Are There Second Chances in the Slush Pile? You Betcha!

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thumbs-up-down-iconsToday I’m drawing from the archive to bring you some mid-week inspiration. Whether you querying five agents or fifty (and btw, I recommend aiming for the lower end to start), the reality is you have to be ready for some agents to say, “no.” But is that the end of the story? Not always! As odd as this sounds, sometimes the quality of a rejection letter makes all the difference.

WHEN A NO ISN’T REALLY A NO

It’s a no-brainer: rejection stings. And when it comes from your dream agent, a “no” stings times ten. Time to move on and never look back, right? Not necessarily. Sometimes “no” just means “not yet.”

I’m talking about your partial or full manuscript. If an agent requested your work, then responded with a fairly impersonal “no thanks,” she probably just didn’t connect with your concept, style, etc., and it’s better to concentrate on your other top choices. If, on the other hand, you got personalized feedback on why the story didn’t work for her, or what you could do to improve it, chances are she’d be willing to look at your work again in the future—either the same project or a new one. And this time, you might get a whole different response. Want some real-life examples of how smart persistence pays off? How about amazing authors Marie Lu, Gail Carriger, Tiffany Reisz, and Michael Martinez. You can read their stories on the clients page of the Nelson Agency website for a healthy dose of encouragement!

When you resubmit, here are some things to include in your new query letter:

    • Make note in your subject line and opening paragraph that you’ve thoroughly revised the project based on the agent’s feedback, and give a few details about what aspects you reworked to make the project stronger. If the agent explicitly said he’d be open to your work again, certainly mention that, too. It puts you way ahead of the crowd and shows you have grit.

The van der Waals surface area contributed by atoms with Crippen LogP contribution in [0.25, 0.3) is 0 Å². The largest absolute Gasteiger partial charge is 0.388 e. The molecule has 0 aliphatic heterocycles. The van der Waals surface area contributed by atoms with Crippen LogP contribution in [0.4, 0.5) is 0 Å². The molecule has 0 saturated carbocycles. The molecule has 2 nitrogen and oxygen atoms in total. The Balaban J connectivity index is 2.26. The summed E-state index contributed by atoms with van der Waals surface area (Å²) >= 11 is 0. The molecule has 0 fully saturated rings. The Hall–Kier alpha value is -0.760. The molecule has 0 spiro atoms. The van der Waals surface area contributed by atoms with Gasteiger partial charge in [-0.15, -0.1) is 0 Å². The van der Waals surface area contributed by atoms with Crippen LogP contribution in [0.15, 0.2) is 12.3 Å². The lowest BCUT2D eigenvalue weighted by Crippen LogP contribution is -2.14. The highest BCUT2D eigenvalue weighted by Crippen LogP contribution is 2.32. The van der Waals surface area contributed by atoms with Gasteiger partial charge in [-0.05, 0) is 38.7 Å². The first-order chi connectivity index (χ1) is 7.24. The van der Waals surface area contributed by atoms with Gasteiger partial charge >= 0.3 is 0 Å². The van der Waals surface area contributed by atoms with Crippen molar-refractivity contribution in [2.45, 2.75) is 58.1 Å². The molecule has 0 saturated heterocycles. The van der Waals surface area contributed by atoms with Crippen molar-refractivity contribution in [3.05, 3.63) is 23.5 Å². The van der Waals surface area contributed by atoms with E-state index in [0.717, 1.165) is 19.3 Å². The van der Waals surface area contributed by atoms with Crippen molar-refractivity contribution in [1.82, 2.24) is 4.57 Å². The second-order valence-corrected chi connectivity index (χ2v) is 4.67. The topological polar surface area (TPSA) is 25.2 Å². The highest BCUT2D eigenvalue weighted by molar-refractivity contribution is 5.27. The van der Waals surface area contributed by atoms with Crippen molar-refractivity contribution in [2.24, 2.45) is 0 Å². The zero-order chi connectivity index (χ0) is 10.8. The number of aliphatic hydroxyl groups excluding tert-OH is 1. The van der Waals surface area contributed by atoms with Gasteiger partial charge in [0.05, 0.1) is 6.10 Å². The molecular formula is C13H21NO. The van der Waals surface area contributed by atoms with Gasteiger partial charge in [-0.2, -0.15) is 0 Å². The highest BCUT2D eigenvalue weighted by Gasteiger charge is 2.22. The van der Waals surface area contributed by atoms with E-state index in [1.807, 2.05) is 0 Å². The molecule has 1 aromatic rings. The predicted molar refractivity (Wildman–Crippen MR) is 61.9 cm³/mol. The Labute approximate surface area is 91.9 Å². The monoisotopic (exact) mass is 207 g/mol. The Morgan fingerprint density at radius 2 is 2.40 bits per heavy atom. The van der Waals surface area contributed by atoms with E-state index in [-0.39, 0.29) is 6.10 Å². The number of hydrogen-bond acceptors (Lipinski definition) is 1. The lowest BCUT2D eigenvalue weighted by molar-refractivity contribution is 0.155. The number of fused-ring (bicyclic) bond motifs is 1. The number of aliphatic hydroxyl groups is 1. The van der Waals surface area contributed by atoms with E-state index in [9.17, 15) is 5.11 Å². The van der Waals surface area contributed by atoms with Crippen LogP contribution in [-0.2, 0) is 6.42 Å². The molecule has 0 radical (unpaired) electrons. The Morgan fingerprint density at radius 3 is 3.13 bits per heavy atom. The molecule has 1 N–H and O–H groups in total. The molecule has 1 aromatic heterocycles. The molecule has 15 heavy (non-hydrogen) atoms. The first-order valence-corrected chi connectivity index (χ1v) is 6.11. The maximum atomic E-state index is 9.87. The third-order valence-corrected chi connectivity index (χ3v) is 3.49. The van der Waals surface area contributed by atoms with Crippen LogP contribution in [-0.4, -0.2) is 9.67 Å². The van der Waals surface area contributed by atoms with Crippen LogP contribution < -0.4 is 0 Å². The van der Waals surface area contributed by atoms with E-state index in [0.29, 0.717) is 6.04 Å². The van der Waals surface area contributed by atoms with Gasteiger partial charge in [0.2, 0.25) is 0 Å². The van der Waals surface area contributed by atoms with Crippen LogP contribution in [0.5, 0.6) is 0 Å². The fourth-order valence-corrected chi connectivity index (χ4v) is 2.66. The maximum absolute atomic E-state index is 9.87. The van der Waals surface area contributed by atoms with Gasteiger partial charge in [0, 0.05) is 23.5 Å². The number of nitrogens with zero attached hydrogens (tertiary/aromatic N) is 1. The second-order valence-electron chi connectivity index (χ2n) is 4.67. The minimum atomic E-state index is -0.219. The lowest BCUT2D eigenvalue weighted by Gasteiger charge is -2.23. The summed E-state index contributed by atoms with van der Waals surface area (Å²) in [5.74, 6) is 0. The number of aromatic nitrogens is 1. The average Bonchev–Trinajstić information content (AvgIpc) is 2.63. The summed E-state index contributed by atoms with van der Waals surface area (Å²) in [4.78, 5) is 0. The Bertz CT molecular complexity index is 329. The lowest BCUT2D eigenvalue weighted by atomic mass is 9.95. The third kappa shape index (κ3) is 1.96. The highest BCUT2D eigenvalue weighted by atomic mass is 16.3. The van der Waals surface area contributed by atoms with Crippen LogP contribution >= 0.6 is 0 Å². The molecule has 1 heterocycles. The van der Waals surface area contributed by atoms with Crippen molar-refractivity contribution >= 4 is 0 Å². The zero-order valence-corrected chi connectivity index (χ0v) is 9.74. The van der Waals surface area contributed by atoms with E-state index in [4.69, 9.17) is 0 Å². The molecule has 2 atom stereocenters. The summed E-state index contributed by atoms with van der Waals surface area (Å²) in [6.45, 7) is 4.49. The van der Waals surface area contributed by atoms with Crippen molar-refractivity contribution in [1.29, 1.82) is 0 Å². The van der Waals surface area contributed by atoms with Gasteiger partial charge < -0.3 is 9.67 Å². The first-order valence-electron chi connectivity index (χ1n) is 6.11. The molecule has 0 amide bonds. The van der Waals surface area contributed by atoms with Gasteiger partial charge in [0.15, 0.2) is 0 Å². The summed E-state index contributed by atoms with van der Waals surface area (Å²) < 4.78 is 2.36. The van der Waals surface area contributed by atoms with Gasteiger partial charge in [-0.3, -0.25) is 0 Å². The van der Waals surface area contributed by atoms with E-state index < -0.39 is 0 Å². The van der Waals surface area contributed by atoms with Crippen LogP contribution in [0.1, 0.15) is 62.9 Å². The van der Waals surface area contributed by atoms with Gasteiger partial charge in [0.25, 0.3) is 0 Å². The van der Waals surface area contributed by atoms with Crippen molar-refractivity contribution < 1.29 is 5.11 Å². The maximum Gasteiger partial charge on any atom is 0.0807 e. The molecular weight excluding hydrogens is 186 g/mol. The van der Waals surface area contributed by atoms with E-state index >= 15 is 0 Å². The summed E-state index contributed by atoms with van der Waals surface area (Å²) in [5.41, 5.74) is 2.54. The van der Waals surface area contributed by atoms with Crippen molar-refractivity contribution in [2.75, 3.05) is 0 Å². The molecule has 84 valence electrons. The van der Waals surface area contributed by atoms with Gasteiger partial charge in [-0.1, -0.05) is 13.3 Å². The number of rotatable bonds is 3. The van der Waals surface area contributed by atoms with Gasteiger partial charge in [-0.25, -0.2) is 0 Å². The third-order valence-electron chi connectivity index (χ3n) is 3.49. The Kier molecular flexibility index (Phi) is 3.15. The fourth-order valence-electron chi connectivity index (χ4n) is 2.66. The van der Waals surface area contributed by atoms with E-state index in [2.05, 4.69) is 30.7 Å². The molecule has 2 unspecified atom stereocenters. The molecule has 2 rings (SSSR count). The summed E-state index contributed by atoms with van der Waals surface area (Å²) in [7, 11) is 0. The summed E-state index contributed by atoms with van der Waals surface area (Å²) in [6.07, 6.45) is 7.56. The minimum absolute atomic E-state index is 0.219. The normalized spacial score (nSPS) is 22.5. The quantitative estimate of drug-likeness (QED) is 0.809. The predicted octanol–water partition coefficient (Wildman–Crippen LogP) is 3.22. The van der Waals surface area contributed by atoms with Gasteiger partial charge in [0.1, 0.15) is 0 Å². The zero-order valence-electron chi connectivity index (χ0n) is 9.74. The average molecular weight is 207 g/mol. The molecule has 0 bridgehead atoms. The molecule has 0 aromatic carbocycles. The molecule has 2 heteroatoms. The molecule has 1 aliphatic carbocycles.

• If you’re pitching a new project instead of a revision, there are pros and cons to mentioning your previous submission. On one hand, the agent could say, “Yes, I remember—this author’s work didn’t resonate with me.” On the other, it shows you have a history of great concepts that caught her interest, even if the writing itself wasn’t quite ready. In general, I favor being up front and reminding the agent you’ve “met” before. It might save her searching through her archive to see why your name sounds so familiar.
    • Include any updates since you previously submitted. Did your revised partial win a contest? Have you had a lot of interest from other agents or editors? These things show your new draft isn’t just different—it’s much better.  It also adds a sense of polite urgency: this project is hot—better take a look before someone else grabs it!

A final note: this advice assumes you agree with the agent’s feedback from your initial submission and your respective visions for the project align. If not, no matter how much you admire that agent and want to work with her, you’re setting yourself up for frustration, and it’s best to knock on other doors.

Best wishes!

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